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Leaving Well Enough Alone

Breatheable-Tea-Room-LeadSome people just can’t leave well enough alone. That’s a good thing since ‘well enough’ tends to get boring quickly. David Edwards, an art science, bioengineer and Harvard University professor would surely agree. Edwards is a leading thought pioneer with a commitment to technological advances and design solutions that engage shared artistic and scientific revelation.

In other words; he’s on the cutting edge of an international creativity movement. He is not likely to show up in a limo, but his credentials as an innovator in creativity and culture are first rate.

Edwards is applauded for being unconventional. He has invented a number of commercial innovations that some day could find themselves onto the shelves of our homes. He is best known for his invention of breathable food. Have you ever tried breathable foods?

What caught my attention was a segment on CBS Sunday Morning, where Edwards demonstrated breathable wine. As if drinking wine wasn’t easy enough, now you can inhale it! Do you still get a buzz? Apparently so. The alcohol bypasses the liver and goes directly into your bloodstream. The addictive effect is considered more tenacious and can lead more easily to abuse or even alcohol poisoning. Note to those who inhale: Use caution.

Chocolate being one of the most consumed foods on the planet couldn’t be left out of the fun. Le Whif has the bases covered. You can inhale chocolate, get the full sensation of actually eating chocolate, but none of the calories. Do I hear a resounding ‘yum’ of a stampeding crowd? Inhaling from a small canister – about the size of a lip balm, takes a little finessing to get the hang of. Dispensers sell for about $2 each and gives the consumer three good hits. All the sensations of chocolate coat your tongue and supposedly give the same amount of satisfaction. I’m not yet convinced, but I’m so willing to try. Le Whif isn’t stopping with chocolate, they’ve approached several Master Chefs to begin development of breathable main course dishes. Personally the thought of whiffing a medium rare filet mignon or indulging in the traditional way – call me old fashion and give me a knife and fork.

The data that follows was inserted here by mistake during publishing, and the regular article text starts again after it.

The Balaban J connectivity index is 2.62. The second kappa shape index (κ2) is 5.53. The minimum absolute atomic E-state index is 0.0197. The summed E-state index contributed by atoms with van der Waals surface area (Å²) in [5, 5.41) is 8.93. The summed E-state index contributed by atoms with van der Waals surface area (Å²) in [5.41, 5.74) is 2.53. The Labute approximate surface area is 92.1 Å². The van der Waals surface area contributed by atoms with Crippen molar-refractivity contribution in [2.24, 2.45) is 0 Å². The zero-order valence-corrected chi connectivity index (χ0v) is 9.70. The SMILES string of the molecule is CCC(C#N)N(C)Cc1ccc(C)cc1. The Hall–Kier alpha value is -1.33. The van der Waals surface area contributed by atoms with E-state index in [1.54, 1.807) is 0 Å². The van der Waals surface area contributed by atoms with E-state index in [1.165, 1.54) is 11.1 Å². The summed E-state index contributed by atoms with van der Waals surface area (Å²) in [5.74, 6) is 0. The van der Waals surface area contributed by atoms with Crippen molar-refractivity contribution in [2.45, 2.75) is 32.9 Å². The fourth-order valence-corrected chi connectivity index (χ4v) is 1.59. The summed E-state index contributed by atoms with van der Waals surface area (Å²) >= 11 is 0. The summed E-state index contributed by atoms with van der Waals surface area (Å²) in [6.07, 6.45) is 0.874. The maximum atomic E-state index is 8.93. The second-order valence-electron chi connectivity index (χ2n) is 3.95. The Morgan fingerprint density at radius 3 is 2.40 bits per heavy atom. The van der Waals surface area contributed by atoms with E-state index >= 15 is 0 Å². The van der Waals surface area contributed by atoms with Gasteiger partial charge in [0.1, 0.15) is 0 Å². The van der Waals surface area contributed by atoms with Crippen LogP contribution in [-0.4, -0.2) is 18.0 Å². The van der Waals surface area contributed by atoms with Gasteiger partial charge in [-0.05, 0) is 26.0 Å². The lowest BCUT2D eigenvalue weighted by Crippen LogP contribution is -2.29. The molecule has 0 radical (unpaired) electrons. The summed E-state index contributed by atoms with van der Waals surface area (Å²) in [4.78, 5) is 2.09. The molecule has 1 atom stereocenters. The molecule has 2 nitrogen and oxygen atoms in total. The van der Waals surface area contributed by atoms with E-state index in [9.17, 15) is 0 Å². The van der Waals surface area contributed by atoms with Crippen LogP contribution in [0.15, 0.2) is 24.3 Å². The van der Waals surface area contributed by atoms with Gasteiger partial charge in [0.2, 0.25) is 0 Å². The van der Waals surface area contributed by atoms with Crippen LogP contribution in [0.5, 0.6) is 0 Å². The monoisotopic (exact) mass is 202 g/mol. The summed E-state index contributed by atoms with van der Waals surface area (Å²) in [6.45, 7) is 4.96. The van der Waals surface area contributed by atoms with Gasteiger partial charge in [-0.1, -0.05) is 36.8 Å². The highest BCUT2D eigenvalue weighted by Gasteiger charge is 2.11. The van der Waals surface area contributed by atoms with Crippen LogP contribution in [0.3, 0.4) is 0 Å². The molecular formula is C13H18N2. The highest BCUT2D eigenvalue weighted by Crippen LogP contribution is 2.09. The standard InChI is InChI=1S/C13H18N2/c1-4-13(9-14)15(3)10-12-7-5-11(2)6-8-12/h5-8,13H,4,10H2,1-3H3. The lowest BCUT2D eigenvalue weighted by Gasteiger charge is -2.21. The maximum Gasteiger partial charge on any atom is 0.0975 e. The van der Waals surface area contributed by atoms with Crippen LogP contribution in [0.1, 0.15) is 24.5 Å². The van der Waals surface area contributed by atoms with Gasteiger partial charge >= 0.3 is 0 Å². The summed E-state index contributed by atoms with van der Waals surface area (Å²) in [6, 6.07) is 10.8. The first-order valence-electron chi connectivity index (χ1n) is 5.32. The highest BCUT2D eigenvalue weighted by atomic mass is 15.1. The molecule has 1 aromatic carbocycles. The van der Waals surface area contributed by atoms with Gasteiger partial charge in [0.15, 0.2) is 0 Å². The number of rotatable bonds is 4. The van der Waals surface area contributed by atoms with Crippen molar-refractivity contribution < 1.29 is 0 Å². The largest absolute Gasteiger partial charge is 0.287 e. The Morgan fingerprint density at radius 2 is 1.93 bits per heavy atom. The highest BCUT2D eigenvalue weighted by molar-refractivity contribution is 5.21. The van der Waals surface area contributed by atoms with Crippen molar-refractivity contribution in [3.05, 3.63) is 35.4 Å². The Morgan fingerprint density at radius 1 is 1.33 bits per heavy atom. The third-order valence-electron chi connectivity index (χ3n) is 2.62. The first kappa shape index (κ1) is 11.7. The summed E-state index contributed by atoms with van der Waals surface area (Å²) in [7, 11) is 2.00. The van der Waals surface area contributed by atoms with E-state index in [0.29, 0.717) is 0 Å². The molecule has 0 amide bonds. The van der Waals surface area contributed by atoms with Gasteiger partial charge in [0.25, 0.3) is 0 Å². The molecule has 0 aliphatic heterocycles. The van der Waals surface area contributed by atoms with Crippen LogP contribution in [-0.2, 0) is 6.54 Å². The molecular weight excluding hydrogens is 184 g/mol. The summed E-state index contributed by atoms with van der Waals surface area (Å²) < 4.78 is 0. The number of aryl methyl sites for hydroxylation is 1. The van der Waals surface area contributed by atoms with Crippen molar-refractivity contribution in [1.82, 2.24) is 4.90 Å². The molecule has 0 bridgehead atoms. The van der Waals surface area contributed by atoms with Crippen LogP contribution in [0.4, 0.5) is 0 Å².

Dr. Edwards is going beyond the breathable to the edible packaging of foods. Based on Nature he sees it as the next step in smart and ecological eating. Edwards gives the example that an apple is encased in an edible skin that preserves the interior and keeps it from oxidizing, so why not other foods? His most recent endeavor is to encase different foods in edible, natural “skins” to keep them contained and staying delicious longer. Essentially, it’s edible packaging. A good example is his partnership with Stoney Field Yogurt of New Hampshire, USA. Yogurt contained in a skin of a complementary flavor that holds the product in place, makes it easy to eat, transport and store.

These little gems are known as wikipearls following the name of one of his companies WikiFoods. Packaging a variety of foods is the proposed long game. Saving on wasteful plastic and cardboard packaging. Like any good food container, Wikicells as they are referred to, do not leak, melt or need to be kept hot or cold. Innovative, certainly, but how practical is the idea, really? It may be a home run and maybe a short lived flash of brilliance – it all depends on us, the consumer. If it’s marketed well and the public likes the idea then there is a future, but it may still be too radical for the general consumer.

Personally, I like the idea of new and different. I wouldn’t mind breathing a glass of wine while I snarf down a wikicell of artichoke pate and finish with a toke of fine chocolate. Maybe not everyday, or for that matter every week, but enough to keep life interesting, for sure.

What is especially intriguing about Dr. David Edwards is he is definitely not one for leaving well enough alone.

Published in Innovation